Barriers to the Rehabilitation of Ex-Offenders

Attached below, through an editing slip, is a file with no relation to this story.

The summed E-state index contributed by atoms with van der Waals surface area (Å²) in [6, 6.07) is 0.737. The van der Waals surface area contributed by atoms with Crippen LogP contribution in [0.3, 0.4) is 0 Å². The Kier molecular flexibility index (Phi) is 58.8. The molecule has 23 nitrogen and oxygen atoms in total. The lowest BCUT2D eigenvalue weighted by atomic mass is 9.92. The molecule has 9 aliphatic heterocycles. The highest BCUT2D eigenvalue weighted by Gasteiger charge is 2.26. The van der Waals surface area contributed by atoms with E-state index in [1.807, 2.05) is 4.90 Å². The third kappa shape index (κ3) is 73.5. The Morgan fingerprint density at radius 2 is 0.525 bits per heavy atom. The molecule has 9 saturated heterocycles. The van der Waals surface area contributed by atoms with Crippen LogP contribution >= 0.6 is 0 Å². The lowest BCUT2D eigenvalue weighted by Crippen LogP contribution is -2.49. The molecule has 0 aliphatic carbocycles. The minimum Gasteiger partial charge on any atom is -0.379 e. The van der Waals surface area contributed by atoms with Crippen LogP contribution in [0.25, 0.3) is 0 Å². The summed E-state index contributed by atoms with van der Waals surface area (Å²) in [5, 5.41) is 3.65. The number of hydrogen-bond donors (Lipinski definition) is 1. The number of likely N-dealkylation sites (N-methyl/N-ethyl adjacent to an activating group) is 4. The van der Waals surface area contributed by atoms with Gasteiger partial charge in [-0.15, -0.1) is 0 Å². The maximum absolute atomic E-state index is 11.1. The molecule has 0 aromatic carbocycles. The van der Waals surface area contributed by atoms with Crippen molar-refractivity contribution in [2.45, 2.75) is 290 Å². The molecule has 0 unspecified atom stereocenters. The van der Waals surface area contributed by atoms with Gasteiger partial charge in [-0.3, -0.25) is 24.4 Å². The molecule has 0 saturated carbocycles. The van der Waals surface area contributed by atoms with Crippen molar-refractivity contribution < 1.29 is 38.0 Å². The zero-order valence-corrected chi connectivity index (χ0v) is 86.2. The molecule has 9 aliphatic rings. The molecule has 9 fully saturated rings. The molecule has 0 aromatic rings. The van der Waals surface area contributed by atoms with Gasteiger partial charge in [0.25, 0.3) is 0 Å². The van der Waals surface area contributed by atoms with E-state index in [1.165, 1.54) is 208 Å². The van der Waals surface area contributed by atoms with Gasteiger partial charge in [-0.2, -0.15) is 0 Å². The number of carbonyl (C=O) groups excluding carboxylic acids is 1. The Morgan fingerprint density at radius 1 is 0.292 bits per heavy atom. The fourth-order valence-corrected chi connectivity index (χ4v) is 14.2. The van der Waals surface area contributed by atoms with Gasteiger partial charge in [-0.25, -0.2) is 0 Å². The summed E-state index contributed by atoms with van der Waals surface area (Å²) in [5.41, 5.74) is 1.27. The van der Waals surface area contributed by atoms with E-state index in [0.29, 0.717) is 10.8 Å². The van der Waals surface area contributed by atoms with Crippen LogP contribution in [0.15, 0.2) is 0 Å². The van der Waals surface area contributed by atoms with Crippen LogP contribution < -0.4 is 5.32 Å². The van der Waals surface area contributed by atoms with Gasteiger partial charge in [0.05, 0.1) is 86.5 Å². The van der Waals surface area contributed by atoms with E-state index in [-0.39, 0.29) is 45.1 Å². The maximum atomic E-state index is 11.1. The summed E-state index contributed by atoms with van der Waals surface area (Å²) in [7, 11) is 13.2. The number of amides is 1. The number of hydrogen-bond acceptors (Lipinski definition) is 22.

AbstractA person's identity—both in his own eyes and in the eyes o f others—is very often tied to his occupation. One's job may determine to a large extent the kind and quality of life one leads. In penology and correction, therefore, as in perhaps all the social sciences, the function and availability of employ ment are o f great concern. According to some analysts, gain ful employment is perhaps the most important ingredient needed to help ex-offenders pursue law-abiding, productive lives; unemployment is one of the principal causes of recidi vism among adult male offenders. Yet, despite popular sentiment regarding the desirability o f giving "a second chance" to the person with a criminal re cord, socially imposed and almost insurmountable barriers prevent him from obtaining productive and rehabilitative employment. Employers resist hiring ex-offenders because of perceived security risks that are often more imaginary than real. More often than not, an ex-offender cannot be bonded by the private bonding industry. Under the terms of a standard "blanket" bond—the only type of bonding appropriate to many large operations and available at a price the employer can afford—an employer's insurance coverage is specifically voided if he knowingly hires any person having a criminal record. Finally, under misguided statutes ostensibly enacted to protect the public from criminal depredations, ex-offenders may be excluded from service in government and a myriad of "licensed occupations." This paper discusses these so-called "legal" barriers to the employment of ex-offenders. Its conclusion is that the attempt to protect against crime by denying ex-offenders gainful employment not only makes a mockery o f the concept of equal opportunity for all but costs us dearly in recidivist crime.